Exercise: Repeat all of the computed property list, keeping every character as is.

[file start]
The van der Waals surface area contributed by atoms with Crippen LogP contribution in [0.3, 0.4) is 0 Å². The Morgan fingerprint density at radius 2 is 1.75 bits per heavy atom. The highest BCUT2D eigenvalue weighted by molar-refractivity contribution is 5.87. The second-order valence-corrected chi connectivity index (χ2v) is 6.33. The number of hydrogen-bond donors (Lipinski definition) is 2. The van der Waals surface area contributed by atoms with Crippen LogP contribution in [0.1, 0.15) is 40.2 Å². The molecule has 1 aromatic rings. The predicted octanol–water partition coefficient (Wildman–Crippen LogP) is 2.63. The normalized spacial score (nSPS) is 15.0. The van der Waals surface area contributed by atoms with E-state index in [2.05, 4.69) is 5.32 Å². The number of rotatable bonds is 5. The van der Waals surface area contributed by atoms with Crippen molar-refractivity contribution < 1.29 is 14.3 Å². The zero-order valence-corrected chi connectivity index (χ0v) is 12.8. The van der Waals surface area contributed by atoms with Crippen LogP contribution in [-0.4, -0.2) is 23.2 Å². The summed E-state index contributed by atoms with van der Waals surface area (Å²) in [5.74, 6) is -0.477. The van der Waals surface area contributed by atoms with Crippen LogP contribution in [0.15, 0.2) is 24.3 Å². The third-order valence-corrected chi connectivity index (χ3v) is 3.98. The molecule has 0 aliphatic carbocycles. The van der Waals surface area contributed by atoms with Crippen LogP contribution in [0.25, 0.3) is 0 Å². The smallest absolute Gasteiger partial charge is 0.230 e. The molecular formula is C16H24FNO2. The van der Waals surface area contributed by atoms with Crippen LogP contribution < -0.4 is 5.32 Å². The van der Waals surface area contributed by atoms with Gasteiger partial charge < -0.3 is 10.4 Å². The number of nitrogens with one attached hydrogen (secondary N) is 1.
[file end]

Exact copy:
The van der Waals surface area contributed by atoms with Crippen LogP contribution in [0.3, 0.4) is 0 Å². The Morgan fingerprint density at radius 2 is 1.75 bits per heavy atom. The highest BCUT2D eigenvalue weighted by molar-refractivity contribution is 5.87. The second-order valence-corrected chi connectivity index (χ2v) is 6.33. The number of hydrogen-bond donors (Lipinski definition) is 2. The van der Waals surface area contributed by atoms with Crippen LogP contribution in [0.1, 0.15) is 40.2 Å². The molecule has 1 aromatic rings. The predicted octanol–water partition coefficient (Wildman–Crippen LogP) is 2.63. The normalized spacial score (nSPS) is 15.0. The van der Waals surface area contributed by atoms with E-state index in [2.05, 4.69) is 5.32 Å². The number of rotatable bonds is 5. The van der Waals surface area contributed by atoms with Crippen molar-refractivity contribution < 1.29 is 14.3 Å². The zero-order valence-corrected chi connectivity index (χ0v) is 12.8. The van der Waals surface area contributed by atoms with Crippen LogP contribution in [-0.4, -0.2) is 23.2 Å². The summed E-state index contributed by atoms with van der Waals surface area (Å²) in [5.74, 6) is -0.477. The van der Waals surface area contributed by atoms with Crippen LogP contribution in [0.15, 0.2) is 24.3 Å². The third-order valence-corrected chi connectivity index (χ3v) is 3.98. The molecule has 0 aliphatic carbocycles. The van der Waals surface area contributed by atoms with Crippen LogP contribution in [0.25, 0.3) is 0 Å². The smallest absolute Gasteiger partial charge is 0.230 e. The molecular formula is C16H24FNO2. The van der Waals surface area contributed by atoms with Crippen LogP contribution < -0.4 is 5.32 Å². The van der Waals surface area contributed by atoms with Gasteiger partial charge < -0.3 is 10.4 Å². The number of nitrogens with one attached hydrogen (secondary N) is 1.